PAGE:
7. Starbucks or Dunkin’ Donuts? Dunkin’ Donuts. What do you order? Apple Fritter.

8. Boxers or Briefs? Boxer briefs.

9. Favorite website? Slate Magazine.

10. Superman or Wonder Woman? Superman.


11. Favorite meal? Thanksgiving Turkey and all the trimmings.

12. Favorite hobby? Sitting in a window, reading a book.

Adam Reich (Cliff Lewis)

Adam Reich is rising as well with such New York credits as “The Tempest” (The Public), “Fools In Love” (BAM Harvey Theater), “Miss Julie” (Cherry Lane), “High School Musical” (New World Stages), “Four Dogs and a Bone” (La Flamboyan), “The Secret of Our Souls (Minetta Lane), “La Ronde,” and “Two Gentlemen of Verona” (Manhattan Theatre Source), “Talk Therapy” (Abingdon), “Sheep’s Milk on the Boil” (Irish Arts), and “Waiting for Lefty” (The Seeing Place). For more on Adam, be sure to visit http://www.adamreich.net.

1. Who inspired you to become a performer? I think I’ve been doing this so long, I can’t remember any one person being the sole source of inspiration. But my old teacher Dwight Protho gave me a tremendous amount of encouragement at an age and time when I really needed it.

2. Who is the one person you haven’t worked with that you would like to? Ingmar Bergman dammit!  But I guess if you want someone more alive, I suppose Liv Ullman will have to do.

3. What is the best advice you’ve ever received? “Never give up!  Never surrender!”

4. If you could dream about anyone while you sleep, who would it be? Dead loved ones.

5. Do you have any rituals that you must do before a performance? Relax in order to concentrate. How do you decompress after a show? Concentrate on relaxing.

6. Do you have any strange or unusual talent that nobody knows about? Nothing particularly strange, but I do find each person’s talent to be unique and therefore unusual.

7. Starbucks or Dunkin’ Donuts? What do you order? Are you kidding? Starbucks! Dunkin’ Donuts is dry, nasty crap. At least on the West Coast, no one company has a donut monopoly, so the competing Mom-and-Pop companies make some decent donuts.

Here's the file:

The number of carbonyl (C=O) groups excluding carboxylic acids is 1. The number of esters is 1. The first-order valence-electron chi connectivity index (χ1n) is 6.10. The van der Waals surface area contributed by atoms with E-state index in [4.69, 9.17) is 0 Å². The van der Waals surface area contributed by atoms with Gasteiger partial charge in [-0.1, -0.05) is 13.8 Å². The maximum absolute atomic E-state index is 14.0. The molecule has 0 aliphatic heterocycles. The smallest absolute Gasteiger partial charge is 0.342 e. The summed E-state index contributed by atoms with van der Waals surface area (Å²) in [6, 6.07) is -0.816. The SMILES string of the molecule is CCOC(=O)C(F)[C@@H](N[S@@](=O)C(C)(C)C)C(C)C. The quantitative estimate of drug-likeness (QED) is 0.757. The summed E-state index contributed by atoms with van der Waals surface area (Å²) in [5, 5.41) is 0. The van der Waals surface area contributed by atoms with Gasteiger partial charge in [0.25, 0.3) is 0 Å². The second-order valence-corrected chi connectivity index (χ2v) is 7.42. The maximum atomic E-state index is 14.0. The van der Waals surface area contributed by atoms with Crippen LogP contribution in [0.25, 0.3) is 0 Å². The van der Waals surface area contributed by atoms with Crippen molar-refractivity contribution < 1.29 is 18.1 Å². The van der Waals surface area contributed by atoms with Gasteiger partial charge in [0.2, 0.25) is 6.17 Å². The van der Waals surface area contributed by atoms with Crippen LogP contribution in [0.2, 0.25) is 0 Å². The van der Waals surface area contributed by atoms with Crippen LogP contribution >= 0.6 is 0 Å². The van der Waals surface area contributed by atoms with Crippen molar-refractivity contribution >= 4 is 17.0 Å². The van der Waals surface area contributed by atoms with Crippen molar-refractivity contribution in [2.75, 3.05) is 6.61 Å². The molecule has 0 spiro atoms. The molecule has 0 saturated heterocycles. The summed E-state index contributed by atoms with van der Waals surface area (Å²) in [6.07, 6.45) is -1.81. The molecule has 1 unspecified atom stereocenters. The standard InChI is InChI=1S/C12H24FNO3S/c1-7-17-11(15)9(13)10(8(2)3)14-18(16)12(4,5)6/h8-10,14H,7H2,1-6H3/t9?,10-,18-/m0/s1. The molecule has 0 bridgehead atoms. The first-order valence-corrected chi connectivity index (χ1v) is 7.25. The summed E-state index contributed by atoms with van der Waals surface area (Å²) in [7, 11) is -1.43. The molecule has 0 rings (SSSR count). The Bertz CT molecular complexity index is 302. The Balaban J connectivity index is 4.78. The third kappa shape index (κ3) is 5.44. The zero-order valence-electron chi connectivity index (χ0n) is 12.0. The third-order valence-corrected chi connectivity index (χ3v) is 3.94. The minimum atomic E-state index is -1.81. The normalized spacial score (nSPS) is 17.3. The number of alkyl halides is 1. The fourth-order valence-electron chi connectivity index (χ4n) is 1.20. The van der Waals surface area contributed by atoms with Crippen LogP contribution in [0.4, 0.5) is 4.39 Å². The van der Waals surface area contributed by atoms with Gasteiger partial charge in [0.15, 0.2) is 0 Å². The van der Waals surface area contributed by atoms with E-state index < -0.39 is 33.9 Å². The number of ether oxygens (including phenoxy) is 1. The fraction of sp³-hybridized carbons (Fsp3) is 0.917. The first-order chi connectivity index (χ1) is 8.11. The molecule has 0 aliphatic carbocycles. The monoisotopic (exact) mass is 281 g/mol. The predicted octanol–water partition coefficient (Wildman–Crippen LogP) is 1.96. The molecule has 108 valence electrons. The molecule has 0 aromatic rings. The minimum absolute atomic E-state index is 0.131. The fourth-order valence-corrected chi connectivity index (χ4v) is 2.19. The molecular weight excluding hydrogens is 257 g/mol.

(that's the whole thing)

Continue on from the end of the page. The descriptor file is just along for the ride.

8. Boxers or Briefs? Boxers, briefs, and boxer briefs.

9. Favorite website? www.adamreich.net 🙂

10. Superman or Wonder Woman? Superduperman.


11. Favorite meal? Breakfast.

12. Favorite hobby? Tending to my tropical fish.

Anna Marie Sell (Alison Porter)

From behind the curtain as The Seeing Place’s Associate Artistic Director to on stage entertaining, Anna Marie is a performer to watch. In New York, Anna has been seen in “Waiting for Lefty” and “The Credeaux” (The Seeing Place), “The Tamer Tamed” (Misfit Toys), “Timor Mortis” (Conflict of Interest), “Bathory: A New Musical” (D3 Productions), and “Merchant of Venice” (Inwood Shakespeare). Regional audiences have seen Anna in “Cyrano de Bergerac” (ASC), “Sound of Music” and “Pippin” (Cumberland Theater), “Hank Williams: Lost Highway,” “Nunsense Jamboree,” and “Shadow of the Raven” (Wayside), “You’re a Good Man, Charlie Brown,” “Anne of Green Gables,” “Henry V,” and “Alice in Wonderland” (Barter).

1. Who inspired you to become a performer? I have no idea. I’m gonna say: my parents. They always have made me believe that I could do whatever I wanted, have shared stories and literature and art with me since I was a little girl – and they never complained about driving me to auditions and rehearsals. They still come see every show.

2. Who is the one person you haven’t worked with that you would like to? I would really like to play a scene with my roommate Lilli. We’ve been in shows together, but somehow have never really gotten to act together.